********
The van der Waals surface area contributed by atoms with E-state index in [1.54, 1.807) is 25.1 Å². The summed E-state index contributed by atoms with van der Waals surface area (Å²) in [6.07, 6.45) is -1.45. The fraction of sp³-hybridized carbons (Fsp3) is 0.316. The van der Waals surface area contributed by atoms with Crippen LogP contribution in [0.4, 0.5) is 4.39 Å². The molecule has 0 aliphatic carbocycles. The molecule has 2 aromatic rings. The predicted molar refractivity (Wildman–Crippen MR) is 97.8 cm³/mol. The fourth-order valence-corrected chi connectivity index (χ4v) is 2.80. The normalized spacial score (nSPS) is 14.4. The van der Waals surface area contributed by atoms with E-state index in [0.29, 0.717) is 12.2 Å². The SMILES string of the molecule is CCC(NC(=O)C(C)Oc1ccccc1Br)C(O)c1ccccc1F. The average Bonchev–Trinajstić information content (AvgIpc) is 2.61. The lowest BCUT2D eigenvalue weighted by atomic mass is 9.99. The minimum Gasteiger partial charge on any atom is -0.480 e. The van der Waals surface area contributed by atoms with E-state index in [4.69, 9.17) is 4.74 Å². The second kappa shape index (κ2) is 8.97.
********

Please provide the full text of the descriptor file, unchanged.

The van der Waals surface area contributed by atoms with E-state index in [1.54, 1.807) is 25.1 Å². The summed E-state index contributed by atoms with van der Waals surface area (Å²) in [6.07, 6.45) is -1.45. The fraction of sp³-hybridized carbons (Fsp3) is 0.316. The van der Waals surface area contributed by atoms with Crippen LogP contribution in [0.4, 0.5) is 4.39 Å². The molecule has 0 aliphatic carbocycles. The molecule has 2 aromatic rings. The predicted molar refractivity (Wildman–Crippen MR) is 97.8 cm³/mol. The fourth-order valence-corrected chi connectivity index (χ4v) is 2.80. The normalized spacial score (nSPS) is 14.4. The van der Waals surface area contributed by atoms with E-state index in [0.29, 0.717) is 12.2 Å². The SMILES string of the molecule is CCC(NC(=O)C(C)Oc1ccccc1Br)C(O)c1ccccc1F. The average Bonchev–Trinajstić information content (AvgIpc) is 2.61. The lowest BCUT2D eigenvalue weighted by atomic mass is 9.99. The minimum Gasteiger partial charge on any atom is -0.480 e. The van der Waals surface area contributed by atoms with E-state index in [4.69, 9.17) is 4.74 Å². The second kappa shape index (κ2) is 8.97.